When No One Answers the Call

When No One Answers the Call

By Nicole Nagy

I was a prisoner inside my own body.

Like many people, I struggle with anxiety and depression, which started when I was a teenager. Somehow I had the will power to document my journey from hospitalizations, suicide attempts, brain surgery and just navigating life. The rest is history inside a book I wrote called Creative Mind: Diary of Teenage Mental Illness.

One of the issues I chronicle in my book is the challenge of finding a psychiatrist that has openings, or is on your insurance, or is available to see you within a reasonable amount of time. This is a national problem, as well as a personal one. (Editor’s note: click here to read more about the issue of timely and affordable access to treatment for mental illness.)

Not long ago, I found myself once again without a doctor to treat my depression—or in this case a Psychiatric Nurse Practitioner (PNP), whom I had last seen in June. When I went to refill my prescription, the pharmacy informed me that they could not reach anyone from the PNP’s office. When I tried to call her, I expected to at least speak with the secretary, but I couldn’t reach anyone. The next day I called again. Still no answer.  I left a message stating I needed my medication refilled but my call wasn’t returned.

Luckily my neurologist had the prescription refilled for me and I was able to pick up my medication, but for so many people, this can be a truly devastating situation. 

With my medication taken care of for the time being, I was good for a while. I had some wonderful changes in my life: I got married, returned from my honeymoon and enjoyed the summer.  I had nothing to worry about—or so I thought. With the summer coming to an end, work became busier and I returned to school. It was stressful, but I was able to handle the stress.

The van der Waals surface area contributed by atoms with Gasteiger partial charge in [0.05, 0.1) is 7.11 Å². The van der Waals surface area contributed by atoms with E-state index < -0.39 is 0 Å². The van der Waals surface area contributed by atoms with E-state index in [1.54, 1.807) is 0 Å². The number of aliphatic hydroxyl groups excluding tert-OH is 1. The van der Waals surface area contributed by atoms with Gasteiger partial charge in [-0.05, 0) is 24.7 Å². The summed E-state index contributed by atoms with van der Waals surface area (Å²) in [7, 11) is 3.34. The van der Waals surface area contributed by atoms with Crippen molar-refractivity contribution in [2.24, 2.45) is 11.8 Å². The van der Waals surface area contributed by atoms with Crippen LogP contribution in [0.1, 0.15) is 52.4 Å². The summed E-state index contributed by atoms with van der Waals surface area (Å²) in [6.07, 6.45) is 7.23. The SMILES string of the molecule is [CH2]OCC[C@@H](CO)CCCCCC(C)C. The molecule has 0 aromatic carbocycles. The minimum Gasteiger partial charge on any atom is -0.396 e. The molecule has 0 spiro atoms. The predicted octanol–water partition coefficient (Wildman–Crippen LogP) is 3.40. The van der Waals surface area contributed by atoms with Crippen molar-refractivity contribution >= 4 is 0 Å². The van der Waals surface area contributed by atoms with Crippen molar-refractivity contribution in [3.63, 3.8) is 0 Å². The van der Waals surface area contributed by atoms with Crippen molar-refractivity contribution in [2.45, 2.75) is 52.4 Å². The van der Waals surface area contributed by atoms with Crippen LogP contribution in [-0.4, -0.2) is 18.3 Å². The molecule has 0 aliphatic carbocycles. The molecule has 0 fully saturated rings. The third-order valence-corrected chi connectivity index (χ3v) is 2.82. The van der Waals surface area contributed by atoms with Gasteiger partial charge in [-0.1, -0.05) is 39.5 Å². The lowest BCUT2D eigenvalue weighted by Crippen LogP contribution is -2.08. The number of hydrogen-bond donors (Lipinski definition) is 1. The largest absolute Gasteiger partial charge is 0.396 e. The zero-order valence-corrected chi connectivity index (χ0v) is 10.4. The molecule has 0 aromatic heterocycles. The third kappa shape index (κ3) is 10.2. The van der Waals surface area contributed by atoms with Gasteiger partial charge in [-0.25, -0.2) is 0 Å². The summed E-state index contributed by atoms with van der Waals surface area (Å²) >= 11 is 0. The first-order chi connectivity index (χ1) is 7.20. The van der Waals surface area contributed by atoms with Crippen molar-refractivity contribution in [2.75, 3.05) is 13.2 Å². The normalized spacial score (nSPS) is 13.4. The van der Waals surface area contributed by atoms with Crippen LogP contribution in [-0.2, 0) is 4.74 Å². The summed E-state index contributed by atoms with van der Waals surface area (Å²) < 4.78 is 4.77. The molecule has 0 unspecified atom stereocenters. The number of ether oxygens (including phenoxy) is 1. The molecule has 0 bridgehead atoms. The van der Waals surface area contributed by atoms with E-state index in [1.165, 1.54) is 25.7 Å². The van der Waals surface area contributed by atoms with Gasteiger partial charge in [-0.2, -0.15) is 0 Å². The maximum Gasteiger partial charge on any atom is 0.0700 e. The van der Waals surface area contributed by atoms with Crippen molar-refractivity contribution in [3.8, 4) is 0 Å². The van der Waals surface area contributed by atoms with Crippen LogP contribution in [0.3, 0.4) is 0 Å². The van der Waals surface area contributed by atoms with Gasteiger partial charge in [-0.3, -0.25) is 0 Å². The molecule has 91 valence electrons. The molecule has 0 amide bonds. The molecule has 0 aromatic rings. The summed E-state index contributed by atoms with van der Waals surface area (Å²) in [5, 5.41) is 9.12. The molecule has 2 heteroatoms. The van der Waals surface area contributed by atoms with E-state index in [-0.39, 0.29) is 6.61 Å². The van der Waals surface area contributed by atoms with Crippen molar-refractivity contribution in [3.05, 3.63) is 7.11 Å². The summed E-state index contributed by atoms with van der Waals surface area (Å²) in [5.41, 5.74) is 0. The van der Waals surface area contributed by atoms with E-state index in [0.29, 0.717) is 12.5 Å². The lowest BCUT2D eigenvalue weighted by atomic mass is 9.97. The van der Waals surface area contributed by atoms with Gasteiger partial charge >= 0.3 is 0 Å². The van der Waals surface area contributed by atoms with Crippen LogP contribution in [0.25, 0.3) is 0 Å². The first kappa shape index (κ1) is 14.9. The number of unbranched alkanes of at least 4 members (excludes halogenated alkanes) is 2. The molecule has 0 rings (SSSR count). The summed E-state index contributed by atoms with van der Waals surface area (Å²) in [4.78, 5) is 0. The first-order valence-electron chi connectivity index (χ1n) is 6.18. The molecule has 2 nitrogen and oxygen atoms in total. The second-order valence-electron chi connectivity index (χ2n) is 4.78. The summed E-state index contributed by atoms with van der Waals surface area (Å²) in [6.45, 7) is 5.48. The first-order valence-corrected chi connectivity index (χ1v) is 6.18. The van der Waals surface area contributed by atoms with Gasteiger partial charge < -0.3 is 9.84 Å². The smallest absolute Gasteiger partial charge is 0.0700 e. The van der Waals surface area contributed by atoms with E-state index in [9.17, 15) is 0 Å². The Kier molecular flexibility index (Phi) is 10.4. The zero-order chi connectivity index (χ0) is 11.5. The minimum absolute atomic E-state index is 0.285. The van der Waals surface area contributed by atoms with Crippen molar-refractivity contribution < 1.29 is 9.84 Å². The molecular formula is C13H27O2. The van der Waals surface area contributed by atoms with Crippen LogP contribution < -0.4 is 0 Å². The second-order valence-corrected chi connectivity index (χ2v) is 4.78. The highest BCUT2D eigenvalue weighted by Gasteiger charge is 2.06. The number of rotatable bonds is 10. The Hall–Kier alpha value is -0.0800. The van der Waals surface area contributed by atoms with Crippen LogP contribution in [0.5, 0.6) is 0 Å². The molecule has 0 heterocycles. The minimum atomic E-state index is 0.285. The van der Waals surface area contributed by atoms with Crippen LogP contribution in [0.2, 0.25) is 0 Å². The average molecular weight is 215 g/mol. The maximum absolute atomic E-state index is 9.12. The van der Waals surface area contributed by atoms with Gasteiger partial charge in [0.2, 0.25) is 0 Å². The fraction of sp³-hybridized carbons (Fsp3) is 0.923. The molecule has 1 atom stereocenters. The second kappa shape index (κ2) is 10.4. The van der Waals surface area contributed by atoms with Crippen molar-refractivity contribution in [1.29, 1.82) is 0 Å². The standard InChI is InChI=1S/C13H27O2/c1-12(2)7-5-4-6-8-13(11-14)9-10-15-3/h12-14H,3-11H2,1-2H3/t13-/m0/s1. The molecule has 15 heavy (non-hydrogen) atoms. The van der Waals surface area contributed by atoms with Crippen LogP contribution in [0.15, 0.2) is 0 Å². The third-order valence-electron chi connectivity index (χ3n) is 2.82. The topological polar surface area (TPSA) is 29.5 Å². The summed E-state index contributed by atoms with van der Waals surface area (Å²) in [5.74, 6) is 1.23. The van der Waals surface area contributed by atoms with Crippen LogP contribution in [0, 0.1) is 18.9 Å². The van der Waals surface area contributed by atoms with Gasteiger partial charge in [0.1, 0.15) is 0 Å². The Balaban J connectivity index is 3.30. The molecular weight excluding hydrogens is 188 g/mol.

I didn’t see the dip that was coming.

A “dip” is what my mom and I call it when I go into a deep depression, and unfortunately, I started to dip. Could this have been due to an extra work load and anxiety from the anticipation of school? Whatever the reasons, I decided that I needed to make an appointment with my PNP. It was the end of July; I was making calls to her office every day. One day I even took a drive to her office. The office was shared by other practitioners, but my PNP and her secretary were nowhere in sight. 

I heard another worker in the office; I rattled my car keys to get somebody’s attention, but got no acknowledgment. I resorted to loud, obnoxious coughing, which finally did the trick. A counselor came out of her office and asked me what I needed. I explained my situation and to my surprise the PNP’s absence was due to a hospital stay. Additionally, her secretary just returned from vacation and I had just missed her. 

With all of these complications and uncertainties, I decided to search for an alternative to my PNP, so I researched various doctors and made some phone calls. 

Finding a specialist shouldn’t be this difficult. It should require making a phone call, making sure they accept your insurance, and booking an appointment. Simple, right? Not the case. I quit after four phone calls. 

The offices I called did not accept insurance, which is common. There are so many people listed on Psychology Today’s website, but almost none of them take insurance. My mom and I accepted that, for now, insurance did not matter—until I found out that an evaluation was $500!

The good news is that I am doing well right now, and I can get my medication through my neurologist, but not everyone has that option. Although the journey is rough sometimes, I urge people not to quit seeking help. It’s important to remember that every day is another opportunity for a great day.

I will continue to write my story and help others along the way.

Bio: Guest blogger Nicole Nagy is a social worker and author of Creative Mind: Diary of Teenage Mental Illness, available at amazon.com

Finding Help

If your child or teen needs help with anxiety, depression or any other mental health issue, contact North Shore Child & Family Guidance Center at (516) 626-1971. We take most insurance plans, and we never turn anyone away for inability to pay.

Finding Help

If your child or teen needs help with anxiety, depression or any other mental health issue, contact North Shore Child & Family Guidance Center at (516) 626-1971. We take most insurance plans, and we never turn anyone away for inability to pay.